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Flunking Sainthood

I have a soft spot for guides like 25 Books Every Christian Should Read, which has been reviewed by multiple bloggers recently as part of the Patheos Book Club Roundtable. I tend to like books that direct me to other books, a happy rabbit trail of recommendations that can keep me in blissful bibliogeekdom for weeks, months, even years.

However, I didn’t have such a positive response as my fellow bloggers Tony Jones and Carl Gregg, despite the fact that two of the members of the Renovare board that compiled this list are Richard Foster and Phyllis Tickle, whom I basically worship. In a totally non-idolatrous way of course.

My initial response to this guide, in thumbing through the impressive table of contents, was:

Where the hell are all the women?!

Of the 25 spiritual classics recommended and excerpted here, precisely two are written by women: Teresa of Avila’s trippy The Interior Castle and Julian of Norwich’s Revelations of Divine Love. (I’ve never read the latter, but I have enjoyed other snippets of Julian.)

So women get 8% of the list . . . seriously? What’s particularly surprising about this is that by the editors’ own explanation of the kinds of books they wanted to include here, the list is supposed to be a guide to Christian living, not an exposition of theology. It also includes contemporary as well as classical texts, and fiction and poetry as well as non-fiction. It is supposed to have a practical bent:

This book is not the list of the best Christian books ever written or a list of the top twenty-five devotional books; it isn’t even the list of the top twenty-five classics, although we believe all of the books on the list are or will be considered classics of their respective genres. The books we have chosen to include are, instead, the books that the board judges served as the best guides for living life with God. Cumulatively, these books embody a rich treasure of wisdom and counsel for how to live the Christian life.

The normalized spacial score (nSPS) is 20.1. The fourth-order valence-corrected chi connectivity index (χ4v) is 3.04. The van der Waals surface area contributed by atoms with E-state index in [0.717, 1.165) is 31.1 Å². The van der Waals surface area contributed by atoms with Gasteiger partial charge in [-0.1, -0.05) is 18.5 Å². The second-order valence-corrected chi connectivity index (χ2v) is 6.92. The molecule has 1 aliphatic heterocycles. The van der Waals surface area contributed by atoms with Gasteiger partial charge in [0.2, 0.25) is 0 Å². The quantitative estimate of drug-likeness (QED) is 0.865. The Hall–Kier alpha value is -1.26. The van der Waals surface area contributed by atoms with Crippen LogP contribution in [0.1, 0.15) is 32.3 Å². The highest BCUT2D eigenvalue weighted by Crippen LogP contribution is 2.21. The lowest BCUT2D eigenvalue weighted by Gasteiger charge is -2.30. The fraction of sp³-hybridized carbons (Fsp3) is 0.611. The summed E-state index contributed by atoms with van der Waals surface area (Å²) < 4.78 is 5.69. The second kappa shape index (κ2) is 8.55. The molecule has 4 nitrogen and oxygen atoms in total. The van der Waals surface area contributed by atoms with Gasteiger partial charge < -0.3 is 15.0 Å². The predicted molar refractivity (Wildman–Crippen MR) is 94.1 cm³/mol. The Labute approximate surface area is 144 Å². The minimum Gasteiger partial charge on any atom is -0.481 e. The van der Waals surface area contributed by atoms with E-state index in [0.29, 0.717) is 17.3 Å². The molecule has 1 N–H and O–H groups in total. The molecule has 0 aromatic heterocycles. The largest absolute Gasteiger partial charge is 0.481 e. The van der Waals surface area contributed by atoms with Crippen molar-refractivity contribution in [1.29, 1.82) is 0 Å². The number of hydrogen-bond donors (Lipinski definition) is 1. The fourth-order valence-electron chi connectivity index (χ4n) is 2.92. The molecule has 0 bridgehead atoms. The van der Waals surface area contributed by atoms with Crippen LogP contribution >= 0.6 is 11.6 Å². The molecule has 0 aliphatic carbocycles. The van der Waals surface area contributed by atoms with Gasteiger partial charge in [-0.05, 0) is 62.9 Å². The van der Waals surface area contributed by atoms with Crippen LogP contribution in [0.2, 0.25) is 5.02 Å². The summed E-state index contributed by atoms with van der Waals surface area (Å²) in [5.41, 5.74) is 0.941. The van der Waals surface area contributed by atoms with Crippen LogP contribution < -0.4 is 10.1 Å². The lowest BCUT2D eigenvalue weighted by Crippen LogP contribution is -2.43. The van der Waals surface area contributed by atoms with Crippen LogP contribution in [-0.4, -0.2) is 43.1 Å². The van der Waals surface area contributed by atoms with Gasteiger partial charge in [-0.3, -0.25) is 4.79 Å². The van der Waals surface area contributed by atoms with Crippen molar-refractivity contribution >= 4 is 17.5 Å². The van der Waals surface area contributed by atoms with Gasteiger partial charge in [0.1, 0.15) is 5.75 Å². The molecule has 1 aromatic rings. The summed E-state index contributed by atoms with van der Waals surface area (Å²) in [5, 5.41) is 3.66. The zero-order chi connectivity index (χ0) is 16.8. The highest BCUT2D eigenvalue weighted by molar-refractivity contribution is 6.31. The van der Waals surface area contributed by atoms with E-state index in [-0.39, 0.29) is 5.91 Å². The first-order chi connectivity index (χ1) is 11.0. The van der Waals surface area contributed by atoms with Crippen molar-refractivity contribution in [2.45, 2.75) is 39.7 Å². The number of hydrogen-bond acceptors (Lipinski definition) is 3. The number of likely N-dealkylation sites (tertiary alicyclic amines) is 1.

Surrender Dorothy!

So the book is a guide to how to live the Christian life, but doesn’t include The Long Loneliness, the autobiography of Catholic Worker founder Dorothy Day? I’d take her scathing honesty over smarmy Brother Lawrence any day. And sweet Jesus, we’re including fiction in the list, but not Flannery O’Connor? What is up with that?

That’s not to say that this guide doesn’t have some absolute gems: Bonhoeffer, Merton, The Philokalia (which I only discovered two years ago), Dostoevsky, Chesterton, the Rule of St. Benedict. It also features wonderful sidebars in which the editors offer their personal top five, including some als0-rans that I wish had edged out the likes of Calvin to make The List.

Please axe John Calvin’s Institutes from the list. For heaven’s sake, get rid of Blaise Pascal. Give the more than half of people in the Christian tradition who are women something they can relate to. Give us Madeleine L’Engle and Kathleen Norris and Fae Malania’s Quantity of a Hazelnut. Give us the Desert Mothers with the Desert Fathers. I think Theodora can teach us a thing or two.

 

 

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